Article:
models; very good reaction to that.
The design of our XPS tablet is really being well received. The XPS 12, that form factor
is really unique and customers are -- we saw them using it, and now that you have the great
touch capability with Windows 8 you can really see the power of that kind of a product.
And, of course, on the consumer side the all-in-ones, the XPS 27 all-in-one is getting fantastic
reviews.
Really has got great reviews.
So, reaction from customers, it's very good.
Now, I think we just have to be realistic about this. It's just launched. It's still
early days. There are some limited supplies available across the industry. So, this is
something that's still going to take a while to play itself out, but I'm really encouraged
by what I'm hearing in these early weeks.
Great. Well, thanks for the update on that.
Brian, let's wrap it up here. What's your view on Q4 really? We're wrapping up the year,
and we put out $1.70 as our outlook for EPS for the full year. We're sticking with that
outlook, and that applies about $0.38 for the fourth quarter. So, why don't you just
talk us through the dynamics in the fourth quarter.
Yeah, I think it's to some extent consistent with what we said in August. We're really
not counting on a significant improvement in the environment, some of the things Steve
talked about, clearly challenged demand, and we just expect more of the same as we transition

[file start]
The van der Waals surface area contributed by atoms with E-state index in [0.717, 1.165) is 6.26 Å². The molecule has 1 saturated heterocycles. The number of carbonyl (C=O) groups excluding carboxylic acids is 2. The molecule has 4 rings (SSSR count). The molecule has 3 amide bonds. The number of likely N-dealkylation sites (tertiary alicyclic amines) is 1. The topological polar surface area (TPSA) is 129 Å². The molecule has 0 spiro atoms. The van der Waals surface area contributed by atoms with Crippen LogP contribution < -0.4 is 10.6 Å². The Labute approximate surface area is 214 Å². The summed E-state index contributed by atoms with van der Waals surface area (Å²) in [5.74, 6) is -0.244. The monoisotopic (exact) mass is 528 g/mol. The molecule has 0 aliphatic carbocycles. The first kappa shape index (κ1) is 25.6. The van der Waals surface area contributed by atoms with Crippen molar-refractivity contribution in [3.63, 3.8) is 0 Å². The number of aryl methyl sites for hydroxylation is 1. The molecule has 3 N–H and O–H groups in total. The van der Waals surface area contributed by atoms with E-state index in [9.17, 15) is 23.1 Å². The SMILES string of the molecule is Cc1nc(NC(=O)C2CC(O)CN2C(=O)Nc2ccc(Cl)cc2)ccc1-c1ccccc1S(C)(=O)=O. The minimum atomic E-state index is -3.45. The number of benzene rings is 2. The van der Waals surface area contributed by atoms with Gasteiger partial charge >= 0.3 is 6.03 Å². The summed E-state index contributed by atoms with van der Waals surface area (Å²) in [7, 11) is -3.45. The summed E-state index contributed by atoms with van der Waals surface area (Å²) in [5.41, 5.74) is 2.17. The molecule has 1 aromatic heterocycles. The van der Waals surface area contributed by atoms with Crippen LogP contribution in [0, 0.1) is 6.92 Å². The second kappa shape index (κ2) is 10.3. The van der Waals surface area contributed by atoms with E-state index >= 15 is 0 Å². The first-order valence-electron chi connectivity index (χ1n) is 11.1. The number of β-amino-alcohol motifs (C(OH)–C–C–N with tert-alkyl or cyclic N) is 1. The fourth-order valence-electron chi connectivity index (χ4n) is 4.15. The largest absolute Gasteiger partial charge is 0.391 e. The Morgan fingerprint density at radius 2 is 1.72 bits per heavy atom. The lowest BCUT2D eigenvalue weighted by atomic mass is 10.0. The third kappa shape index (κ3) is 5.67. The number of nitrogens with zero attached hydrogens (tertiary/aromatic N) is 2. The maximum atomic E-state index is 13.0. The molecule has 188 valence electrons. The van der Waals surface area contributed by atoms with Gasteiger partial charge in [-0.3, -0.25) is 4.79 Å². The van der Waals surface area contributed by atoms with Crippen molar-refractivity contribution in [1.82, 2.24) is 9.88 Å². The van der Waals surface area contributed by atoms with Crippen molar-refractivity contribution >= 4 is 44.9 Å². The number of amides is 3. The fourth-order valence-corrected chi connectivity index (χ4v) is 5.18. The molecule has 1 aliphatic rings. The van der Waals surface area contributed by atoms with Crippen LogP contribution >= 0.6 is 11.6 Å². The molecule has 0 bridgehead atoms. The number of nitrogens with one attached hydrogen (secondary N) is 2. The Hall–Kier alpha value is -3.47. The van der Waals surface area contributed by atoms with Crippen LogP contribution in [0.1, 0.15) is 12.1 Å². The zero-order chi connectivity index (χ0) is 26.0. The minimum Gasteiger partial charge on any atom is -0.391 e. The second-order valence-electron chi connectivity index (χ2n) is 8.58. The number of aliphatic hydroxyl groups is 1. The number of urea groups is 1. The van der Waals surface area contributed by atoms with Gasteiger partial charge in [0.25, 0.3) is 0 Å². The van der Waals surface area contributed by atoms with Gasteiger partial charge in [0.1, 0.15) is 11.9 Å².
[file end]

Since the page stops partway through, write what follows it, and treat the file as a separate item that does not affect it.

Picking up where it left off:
through the Windows 8 transition and move into next fiscal year.
So, reality, as you think about demand, we're really counting on some sequential improvement
that would be seasonally driven to the 2 to 5 percent range of sequential revenue growth.
In terms of profitability, as you said, you know, we're expecting to be at really what
we said before, so $1.70 or better than $1.70 is really the call.
So, really that's the framework that we're managing through here. Clearly good focus
on costs, and that's going to continue to be a priority for us as we move through the
cycle, and sticking with a strategy, really not changing really our approach in this kind
of an environment.
So, that's really how we're thinking about it to relay finish out the year.
Great. Well, again thanks for joining us today, and thank you for joining us on Dell Shares.
I would remind you that this is just a portion of our total earnings materials. I'll encourage
you to go to the website and review our press release, our earnings materials related to
the conference call, our web deck, et cetera, our GAAP to non-GAAP reconciliations; these
are all important things that as investors and owners of the company you should be interested
in.
So, again thanks again for joining us, and we look forward to your questions and comments.